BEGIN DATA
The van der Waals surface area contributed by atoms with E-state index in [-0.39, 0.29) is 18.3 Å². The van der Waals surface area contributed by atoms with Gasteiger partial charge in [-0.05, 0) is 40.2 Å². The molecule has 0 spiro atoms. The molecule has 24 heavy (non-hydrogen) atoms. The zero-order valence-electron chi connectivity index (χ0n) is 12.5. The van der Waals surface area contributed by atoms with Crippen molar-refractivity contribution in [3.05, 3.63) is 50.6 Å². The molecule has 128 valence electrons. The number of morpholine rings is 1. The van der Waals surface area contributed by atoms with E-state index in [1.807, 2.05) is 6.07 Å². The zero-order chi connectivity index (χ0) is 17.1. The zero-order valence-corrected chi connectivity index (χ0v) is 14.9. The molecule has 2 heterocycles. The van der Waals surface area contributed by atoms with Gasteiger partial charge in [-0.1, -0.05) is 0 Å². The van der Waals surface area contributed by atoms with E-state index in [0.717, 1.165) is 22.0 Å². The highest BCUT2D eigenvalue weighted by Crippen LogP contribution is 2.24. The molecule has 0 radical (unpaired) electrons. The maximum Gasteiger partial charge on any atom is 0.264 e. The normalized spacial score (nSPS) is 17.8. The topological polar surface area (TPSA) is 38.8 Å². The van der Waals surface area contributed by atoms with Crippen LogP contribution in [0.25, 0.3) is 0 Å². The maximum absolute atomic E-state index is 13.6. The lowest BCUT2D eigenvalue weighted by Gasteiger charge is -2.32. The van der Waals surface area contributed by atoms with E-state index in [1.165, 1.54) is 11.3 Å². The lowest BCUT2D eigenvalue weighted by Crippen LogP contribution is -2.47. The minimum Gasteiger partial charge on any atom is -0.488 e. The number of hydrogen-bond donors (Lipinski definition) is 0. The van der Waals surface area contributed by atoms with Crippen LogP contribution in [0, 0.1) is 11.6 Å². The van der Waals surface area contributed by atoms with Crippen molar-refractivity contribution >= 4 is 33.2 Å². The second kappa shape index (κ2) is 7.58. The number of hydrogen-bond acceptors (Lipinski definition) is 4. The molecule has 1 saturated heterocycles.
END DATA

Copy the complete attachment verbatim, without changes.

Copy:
The van der Waals surface area contributed by atoms with E-state index in [-0.39, 0.29) is 18.3 Å². The van der Waals surface area contributed by atoms with Gasteiger partial charge in [-0.05, 0) is 40.2 Å². The molecule has 0 spiro atoms. The molecule has 24 heavy (non-hydrogen) atoms. The zero-order valence-electron chi connectivity index (χ0n) is 12.5. The van der Waals surface area contributed by atoms with Crippen molar-refractivity contribution in [3.05, 3.63) is 50.6 Å². The molecule has 128 valence electrons. The number of morpholine rings is 1. The van der Waals surface area contributed by atoms with E-state index in [1.807, 2.05) is 6.07 Å². The zero-order chi connectivity index (χ0) is 17.1. The zero-order valence-corrected chi connectivity index (χ0v) is 14.9. The molecule has 2 heterocycles. The van der Waals surface area contributed by atoms with Gasteiger partial charge in [-0.1, -0.05) is 0 Å². The van der Waals surface area contributed by atoms with E-state index in [0.717, 1.165) is 22.0 Å². The highest BCUT2D eigenvalue weighted by Crippen LogP contribution is 2.24. The molecule has 0 radical (unpaired) electrons. The maximum Gasteiger partial charge on any atom is 0.264 e. The normalized spacial score (nSPS) is 17.8. The topological polar surface area (TPSA) is 38.8 Å². The van der Waals surface area contributed by atoms with Crippen LogP contribution in [0.25, 0.3) is 0 Å². The maximum absolute atomic E-state index is 13.6. The lowest BCUT2D eigenvalue weighted by Gasteiger charge is -2.32. The van der Waals surface area contributed by atoms with E-state index in [1.165, 1.54) is 11.3 Å². The lowest BCUT2D eigenvalue weighted by Crippen LogP contribution is -2.47. The minimum Gasteiger partial charge on any atom is -0.488 e. The number of hydrogen-bond donors (Lipinski definition) is 0. The van der Waals surface area contributed by atoms with Crippen LogP contribution in [0, 0.1) is 11.6 Å². The van der Waals surface area contributed by atoms with Crippen molar-refractivity contribution >= 4 is 33.2 Å². The second kappa shape index (κ2) is 7.58. The number of hydrogen-bond acceptors (Lipinski definition) is 4. The molecule has 1 saturated heterocycles.